Thursday, April 26, 2018

From the Archives: A Win for National Security

Editors' Note: Sounds like the whiners who dared to question President U Bum's third iteration of his Muslim ban had a tough day at the Supreme Court yesterday, where the Republican majority seemed to express deep concern over second guessing Executive actions supposedly intended to protect national security.  We recall another day at the Supreme Court when those concerns also carried the day, as described in this page 37 article from the October 13, 1944 edition.

By Scott V. Sandford
Justice Correspondent

WASHINGTON, D.C. – Based on the questioning from the Supreme Court at today's argument, it appears that the Court is ready to uphold the expulsion of American citizens of Japanese ancestry from the Western third of the country where they had lived peaceably for generations.

The Court appeared to accept the argument of young Herb Weschsler, arguing the cause for the United States, that it had no business second-guessing national security decisions made by the President in wartime.

Wechsler told the court that the Executive Branch had concluded in the months after Pearl Harbor that removing American citizens of Japanese ancestry from their homes was justified by the exigencies of war, on the theory that the Japanese Army might land in California at any moment and that they might be aided by American citizens of Japanese ancestry.

“No court has the power to countermand the decisions of the President to protect the United States against Jap invasion,” Wechsler told the court.  “If you conclude that the President cannot relocate Japs to protect America, what neutral principle of jurisprudence would prevent them from suing the President to prevent the Air Corps from bombing Japan?” Wechsler asked, presumably rhetorically.

Justice Stone appeared to be swayed by his former pupil's arguments, asking Korematsu's lawyers: “Are you telling me that this Court is better equipped than the President to determine what must be done to keep Americans safe from the Jap menace in time of war?”

When Korematsu's attorney attempted to respond by noting that Korematsu was a loyal American citizen, Justice Stone cut him off, saying, “How are we supposed to know which Japs are loyal and which aren't?  They all look alike!”

Nothing unconstitutional here, said Herb Wechsler
Justice Douglas chimed in: “Isn't the President's power to wage war, like his power to protect our country from aliens, absolute?  Are you saying that President Franklin D. Roosevelt is lying to the American people about the Jap menace?”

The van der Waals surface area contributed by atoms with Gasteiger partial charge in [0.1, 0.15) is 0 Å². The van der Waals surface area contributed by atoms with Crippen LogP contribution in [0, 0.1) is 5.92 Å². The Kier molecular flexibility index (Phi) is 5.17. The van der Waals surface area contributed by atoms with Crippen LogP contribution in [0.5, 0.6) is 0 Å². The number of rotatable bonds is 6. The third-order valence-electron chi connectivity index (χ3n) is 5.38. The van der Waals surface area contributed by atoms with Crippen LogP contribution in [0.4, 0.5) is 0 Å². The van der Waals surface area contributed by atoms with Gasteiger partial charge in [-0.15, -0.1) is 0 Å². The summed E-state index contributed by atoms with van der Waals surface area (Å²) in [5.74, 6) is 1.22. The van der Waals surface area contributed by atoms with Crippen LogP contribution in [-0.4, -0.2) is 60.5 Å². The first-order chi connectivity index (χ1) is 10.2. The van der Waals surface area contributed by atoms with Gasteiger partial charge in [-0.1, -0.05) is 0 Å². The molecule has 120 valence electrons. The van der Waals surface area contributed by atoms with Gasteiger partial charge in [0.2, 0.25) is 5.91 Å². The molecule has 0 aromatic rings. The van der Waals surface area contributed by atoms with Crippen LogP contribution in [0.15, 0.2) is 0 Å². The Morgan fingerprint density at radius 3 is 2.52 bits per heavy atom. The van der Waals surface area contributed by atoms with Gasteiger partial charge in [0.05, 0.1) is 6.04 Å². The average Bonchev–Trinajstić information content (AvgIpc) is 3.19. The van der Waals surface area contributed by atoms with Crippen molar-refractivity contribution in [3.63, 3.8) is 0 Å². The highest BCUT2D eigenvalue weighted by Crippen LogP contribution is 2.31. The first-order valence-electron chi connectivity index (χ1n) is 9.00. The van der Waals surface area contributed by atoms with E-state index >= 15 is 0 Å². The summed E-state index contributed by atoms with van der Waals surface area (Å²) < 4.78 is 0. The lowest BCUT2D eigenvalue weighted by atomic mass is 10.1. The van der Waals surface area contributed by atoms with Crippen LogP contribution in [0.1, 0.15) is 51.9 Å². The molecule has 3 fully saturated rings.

Korematsu's counsel admitted that while President Roosevelt was a man of integrity, a future President might be a bigoted crooked ignorant stooge blackmailed by foreign powers and interested only in glory and in enriching himself and his family in office.

“That's preposterous!” responded a clearly exasperated Felix Frankfurter.  “There's no place for such far-fetched hypotheticals in this court,” said the former Harvard Law Professor and close ally of Roosevelt.

Frankfurter then asked, “What if the FBI had information that a group of Jap citizens was spying on the United States?  Are you saying we are powerless to detain them?”

Korematsu's attorney said that individuals who have been shown to be disloyal could be subjected to arrest, but that was different from expelling hundreds of thousands of men, women, and children whose loyalty was not in question merely because they were of Japanese ancestry.

A more skeptical Justice Robert Jackson asked if the Court could take into account the considerable evidence of anti-Japanese bigotry in determining whether the exclusion order was based on unconstitutional discrimination.

“Absolutely not, ”  Wechsler replied. “Anything other than what the Executive Branch said in making its formal decision is meaningless and irrelevant and would require a clearly inappropriate inquiry into the Presidential decision-making process.”

But with American boys fighting and dying every day in the Philippines it did not appear that the Supreme Court was inclined to cut much slack to Tojo's relatives who managed to sneak into the United States.

On rebuttal Wecshler delivered what many Court observers was the coup de grace: “If the Executive does not have the power to exclude Japs from war zones, how can the Executive prevent Japanese agents from immigrating to the United States to continue their campaign of terror and subversion?”

Public opinion appeared to be squarely on the side of President Roosevelt.  “If you say that the Nips can live wherever they want, the next thing you'll be telling me is that I have to rent my apartments to them,” said Queens slumlord Fred C. Trumpf.

Wednesday, April 4, 2018

Bueno y muerto: the born-again butcher

The obituary page of The Massachusetts Spy